Russia Is Opening A "Jurassic Park-Style" Research Lab In Siberia


Tom Hale

Tom is a writer in London with a Master's degree in Journalism whose editorial work covers anything from health and the environment to technology and archaeology.

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There will soon be a “world-class paleo-genetic scientific center" in Siberia. Nicolas Primola/Shutterstock

Welcome to Парк юрского периода (that’s Russian for Jurassic Park). After a relatively brief 10,000-year absence, could wooly mammoths be roaming the depths of snowy Russia in the not too distant future? This new research facility in Siberia would like to think so.

At the 4th Eastern Economic Forum in Vladivostok next month, Russia will unveil their plans to open a $5.9 million lab in the Siberian city of Yakutsk that hopes to quickly become a “world-class paleo-genetic scientific center,” according to The Siberian Times.


Together with the South Korean SOOAM Biotech Research Foundation, Russian scientists from the Northern-Eastern Federal University are set to research the genetics of a number of extinct species once native to the area, such the woolly mammoths, woolly rhinoceros, cave lions, and breeds of extinct horses. Although their end goal is still a fair few years from completion, they say their research will help bring these extinct species out of extinction.

The sub-zero temperatures of this part of the world mean it’s a prime location for this "breed" of research. Around 80 percent of soft tissue samples of extinct animals from the Pleistocene and Holocene have been unearthed in this area. That’s namely thanks to permafrost, which helps preserve the tissue like a prehistoric refrigerator.

Even just this week, scientists revealed the discovery of a perfectly preserved 40,000-year-old foal in the Yakutia region of northern Siberia. Last year, researchers found two perfectly preserved cave lion cubs from over 12,000 years ago.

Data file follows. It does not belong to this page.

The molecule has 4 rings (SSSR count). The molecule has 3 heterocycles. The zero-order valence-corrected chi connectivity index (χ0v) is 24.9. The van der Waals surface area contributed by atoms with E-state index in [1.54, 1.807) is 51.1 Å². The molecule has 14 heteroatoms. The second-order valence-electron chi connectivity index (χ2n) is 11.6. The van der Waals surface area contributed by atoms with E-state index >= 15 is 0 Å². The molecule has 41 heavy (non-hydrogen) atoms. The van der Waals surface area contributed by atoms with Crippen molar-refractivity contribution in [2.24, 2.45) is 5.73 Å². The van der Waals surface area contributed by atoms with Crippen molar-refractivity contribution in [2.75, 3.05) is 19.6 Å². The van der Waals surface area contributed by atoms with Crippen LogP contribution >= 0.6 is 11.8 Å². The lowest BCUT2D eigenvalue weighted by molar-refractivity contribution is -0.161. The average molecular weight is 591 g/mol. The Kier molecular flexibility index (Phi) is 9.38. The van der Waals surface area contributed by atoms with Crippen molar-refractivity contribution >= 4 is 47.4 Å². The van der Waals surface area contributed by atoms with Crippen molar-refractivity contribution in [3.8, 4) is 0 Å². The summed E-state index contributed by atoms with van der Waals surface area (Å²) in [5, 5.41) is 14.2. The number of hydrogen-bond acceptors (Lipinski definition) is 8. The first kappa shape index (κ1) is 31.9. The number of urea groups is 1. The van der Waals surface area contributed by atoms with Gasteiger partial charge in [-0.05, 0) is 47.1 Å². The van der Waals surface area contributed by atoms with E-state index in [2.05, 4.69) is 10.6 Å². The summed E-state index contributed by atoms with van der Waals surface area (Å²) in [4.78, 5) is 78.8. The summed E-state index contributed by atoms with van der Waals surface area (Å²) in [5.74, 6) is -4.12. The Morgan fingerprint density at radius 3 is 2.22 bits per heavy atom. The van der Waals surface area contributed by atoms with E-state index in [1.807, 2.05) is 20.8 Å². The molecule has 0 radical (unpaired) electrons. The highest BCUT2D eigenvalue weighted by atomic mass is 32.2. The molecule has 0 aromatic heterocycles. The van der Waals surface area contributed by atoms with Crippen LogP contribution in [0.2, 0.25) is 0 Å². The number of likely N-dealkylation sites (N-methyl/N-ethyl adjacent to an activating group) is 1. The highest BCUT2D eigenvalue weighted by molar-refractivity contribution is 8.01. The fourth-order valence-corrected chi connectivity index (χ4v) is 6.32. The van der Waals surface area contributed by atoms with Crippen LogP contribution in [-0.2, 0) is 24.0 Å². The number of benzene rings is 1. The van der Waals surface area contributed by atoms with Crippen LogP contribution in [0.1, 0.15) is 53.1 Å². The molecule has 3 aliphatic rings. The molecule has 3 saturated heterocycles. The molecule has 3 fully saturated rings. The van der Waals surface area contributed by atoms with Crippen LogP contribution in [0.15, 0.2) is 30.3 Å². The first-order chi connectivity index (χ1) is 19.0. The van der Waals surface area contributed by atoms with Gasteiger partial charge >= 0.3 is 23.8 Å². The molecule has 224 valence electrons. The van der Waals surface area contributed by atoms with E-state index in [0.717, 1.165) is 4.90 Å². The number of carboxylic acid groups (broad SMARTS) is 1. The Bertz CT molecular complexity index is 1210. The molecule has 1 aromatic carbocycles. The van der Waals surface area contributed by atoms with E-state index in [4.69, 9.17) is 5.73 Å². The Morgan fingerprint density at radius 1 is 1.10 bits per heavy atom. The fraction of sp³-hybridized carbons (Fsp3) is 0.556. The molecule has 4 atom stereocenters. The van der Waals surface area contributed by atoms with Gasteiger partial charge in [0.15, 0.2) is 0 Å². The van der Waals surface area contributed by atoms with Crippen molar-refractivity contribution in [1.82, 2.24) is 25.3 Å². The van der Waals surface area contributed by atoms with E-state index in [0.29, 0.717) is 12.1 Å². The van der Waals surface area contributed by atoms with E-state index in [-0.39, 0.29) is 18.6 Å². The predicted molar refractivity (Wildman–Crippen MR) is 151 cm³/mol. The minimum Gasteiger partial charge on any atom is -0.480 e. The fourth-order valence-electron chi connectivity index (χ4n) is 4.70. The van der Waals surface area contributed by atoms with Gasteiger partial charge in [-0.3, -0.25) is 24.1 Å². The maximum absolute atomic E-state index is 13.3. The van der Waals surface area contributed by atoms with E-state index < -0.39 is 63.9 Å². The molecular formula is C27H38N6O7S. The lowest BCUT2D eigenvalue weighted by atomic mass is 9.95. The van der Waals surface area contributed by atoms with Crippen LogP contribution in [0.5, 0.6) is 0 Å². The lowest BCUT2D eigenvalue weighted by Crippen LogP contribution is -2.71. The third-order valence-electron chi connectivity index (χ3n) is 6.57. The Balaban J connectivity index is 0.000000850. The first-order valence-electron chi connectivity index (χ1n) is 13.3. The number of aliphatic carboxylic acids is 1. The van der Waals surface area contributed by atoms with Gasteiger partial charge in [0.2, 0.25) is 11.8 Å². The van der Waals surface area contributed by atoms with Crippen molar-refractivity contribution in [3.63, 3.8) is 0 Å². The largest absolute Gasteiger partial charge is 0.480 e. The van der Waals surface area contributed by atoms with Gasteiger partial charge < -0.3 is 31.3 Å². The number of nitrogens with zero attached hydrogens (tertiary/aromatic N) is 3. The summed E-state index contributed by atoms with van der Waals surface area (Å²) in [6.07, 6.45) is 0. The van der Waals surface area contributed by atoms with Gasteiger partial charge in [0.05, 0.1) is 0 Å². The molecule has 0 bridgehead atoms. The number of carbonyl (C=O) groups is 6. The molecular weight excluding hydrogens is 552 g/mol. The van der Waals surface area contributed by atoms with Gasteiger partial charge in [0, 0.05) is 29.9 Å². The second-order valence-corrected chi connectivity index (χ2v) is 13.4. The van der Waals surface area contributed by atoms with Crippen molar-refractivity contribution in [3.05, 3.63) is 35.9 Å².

“There is no such unique material anywhere else in the world,” Dr Lena Grigorieva told The Siberian Times.


However, resurrecting extinct species is no small feat, primarily because DNA degrades over time. Even if some of the soft tissue is preserved in permafrost, scientists are left piecing together odd fragments of DNA. It’s hoped that animals such as the mammoth or cave lion have close enough living relatives to fill in the gaps, à la the frog DNA in Jurassic Park.

Still, only one animal has ever been cloned after going extinct, the Pyrenean ibex, which first died off in 1997. The de-extinct individual died after just seven minutes of life, meaning it was also the first animal to go extinct twice.

Even if it’s scientifically possible to reconstruct an extinct species, it comes with a bunch of ethical questions. As Dr Malcolm from Jurassic Park famous quipped, “Your scientists were so preoccupied with whether or not they could, they didn't stop to think if they should.”

However, by all accounts, none of these hurdles are discouraging scientists from their efforts.  


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